The Corps of Discovery seldom lacked for company during their journey down the Columbia River. As they awoke on the morning of Oct. 20, for example, approximately 200 Umatilla Indians greeted the explorers at their camp near modern Boardman, Ore. The previous morning, something similar had taken place 36 miles upstream with Walla Walla tribesmen. These experiences made William Clark appreciate another attribute of Sacagawea, the Indian woman who, with her husband and baby, traveled with the Corps of Discovery as an interpreter. Her presence demonstrated to people, he said, "our friendly intentions, as no woman ever accompanies a war party of Indians in this quarter."

Pvt. Joseph Collins, meantime, demonstrated to Clark an added dimension of his own when, on Oct. 21, he concocted a brew that Clark considered "excellent beer." Collins simply used old bread he had acquired at the Nez Perce camps nearly a month earlier. The bread was prepared from camas, an edible, starchy bulb that flourishes in Pacific Northwest meadows during the spring and summer. For more than two weeks it had been "frequently wet molded & amp; Sowered & amp;c." but it could still produce a satisfying liquid after being squeezed and filtered through mosquito netting. Clark was so impressed he even noted the location on his map.

After approximately 120 miles of swift but manageable water on the Columbia, the Corps of Discovery entered a stretch of river crowded with major obstacles to navigation. Just downstream from present-day Wishram, Wash., the canoes of the Corps of Discovery halted before the first of the obstructions, Wyam, or Celilo Falls. Lewis and Clark had missed the fall salmon run on the river, an event that made this location a magnet for several thousand people from a variety of regional tribes, so they never fully realized its significance until their return journey in 1806. What they did comprehend immediately was the danger and labor that would be required to pass across the falls.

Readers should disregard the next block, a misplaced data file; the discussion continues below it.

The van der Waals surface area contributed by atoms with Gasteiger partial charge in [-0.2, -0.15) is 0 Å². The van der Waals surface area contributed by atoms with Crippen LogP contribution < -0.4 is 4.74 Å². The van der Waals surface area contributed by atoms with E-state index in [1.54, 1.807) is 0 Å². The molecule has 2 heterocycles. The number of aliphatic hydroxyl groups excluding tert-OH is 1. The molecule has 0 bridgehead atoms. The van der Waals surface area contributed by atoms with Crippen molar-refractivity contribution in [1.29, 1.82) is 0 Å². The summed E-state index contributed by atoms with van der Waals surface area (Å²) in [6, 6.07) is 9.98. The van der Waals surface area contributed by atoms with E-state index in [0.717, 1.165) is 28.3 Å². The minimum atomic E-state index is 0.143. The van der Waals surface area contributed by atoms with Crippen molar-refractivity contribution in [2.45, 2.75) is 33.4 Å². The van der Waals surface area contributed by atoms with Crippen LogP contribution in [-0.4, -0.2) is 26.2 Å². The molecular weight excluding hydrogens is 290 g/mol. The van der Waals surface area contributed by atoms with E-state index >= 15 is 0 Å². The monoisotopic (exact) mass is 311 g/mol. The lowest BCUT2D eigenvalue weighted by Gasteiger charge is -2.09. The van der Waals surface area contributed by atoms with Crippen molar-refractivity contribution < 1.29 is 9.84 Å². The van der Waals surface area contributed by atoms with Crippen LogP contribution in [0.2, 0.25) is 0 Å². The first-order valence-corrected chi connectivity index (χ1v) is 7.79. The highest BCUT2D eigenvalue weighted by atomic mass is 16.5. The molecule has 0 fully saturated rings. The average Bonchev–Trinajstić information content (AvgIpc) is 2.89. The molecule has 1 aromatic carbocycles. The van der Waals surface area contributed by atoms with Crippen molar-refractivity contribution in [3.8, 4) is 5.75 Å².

The carrying of goods around the falls commenced on Oct. 22, with the heaviest articles being carried on Indian horses -- except for the canoes, which were too bulky. After two men of the expedition located the spot used by the Indians to take their canoes through several narrow channels, so too did the Corps of Discovery beginning the next morning. Sergeant Patrick Gass described the scene: "for three miles down, the river is so confined by rocks (being not more than 70 yards wide) that it cannot discharge the water, as fast as it comes over the falls, until what is deficient in breadth is made up in depth. About the great pitch the appearance of the place is terrifying, with vast rocks, and the river below the pitch, foaming through different channels." Nevertheless, by 3 pm all the canoes had made it safely through the foaming waters and were safe in camp. The maneuverability of the expedition canoes concerned Lewis, so that evening he exchanged the expedition's smallest canoe for a native one in consideration of a "Hatchet & amp; few trinkets." He believed the canoe to be "neeter made than any I have ever Seen and Calculated to ride the waves, and carry emence burthens."

Just three miles beyond Celilo Falls, an obstruction later named the Short Narrows of The Dalles halted the progress of the Lewis and Clark Expedition for the second time. Clark estimated the width of the channel at 45 yards. Two other journalists in the party thought it closer to 20 yards wide. After a quarter-mile, it widened to 200 yards. Portage was impossible. "I deturmined to pass through this place notwithstanding the horrid appearance of this agitated gut swelling, boiling & amp; whorling in every direction," proclaimed Clark. When the men of the expedition got through successfully, despite the raging waters, Clark sheepishly added an aside to his journal entry: "from the top of the rock [it] did not appear as bad as when I was in it ... we passed Safe to the astonishment of all the Inds."

The next day, the Corps confronted yet a third barrier in the Columbia: the Long Narrows of The Dalles. But by now the men of the expedition had a routine for passing such dangerous places. Clark "felt my Self extreamly gratified and pleased."

But also sad, because a day earlier Twisted Hair and Tetoharsky, their Nez Perce guides, asked permission of Lewis and Clark to return to their homelands, saying they could be of no further service. They knew nothing of the river below Celilo Falls and, besides, "the nation below had expressed hostile intentions ... perticularly as They had been at war with each other." The captains requested that the two Nez Perce stay with them through the Narrows, which they did. Then Twisted Hair and Tetoharsky purchased horses, turned them to the east, and began their journey home.

Next week: The last of the Columbia River's rapids.

Robert Carriker has directed eight National Endowment for the Humanities seminars on the Lewis and Clark expedition and is author of Ocean in View! O! the Joy. When he's not out retracing the steps of the Corps of Discovery, he teaches history at Gonzaga University.

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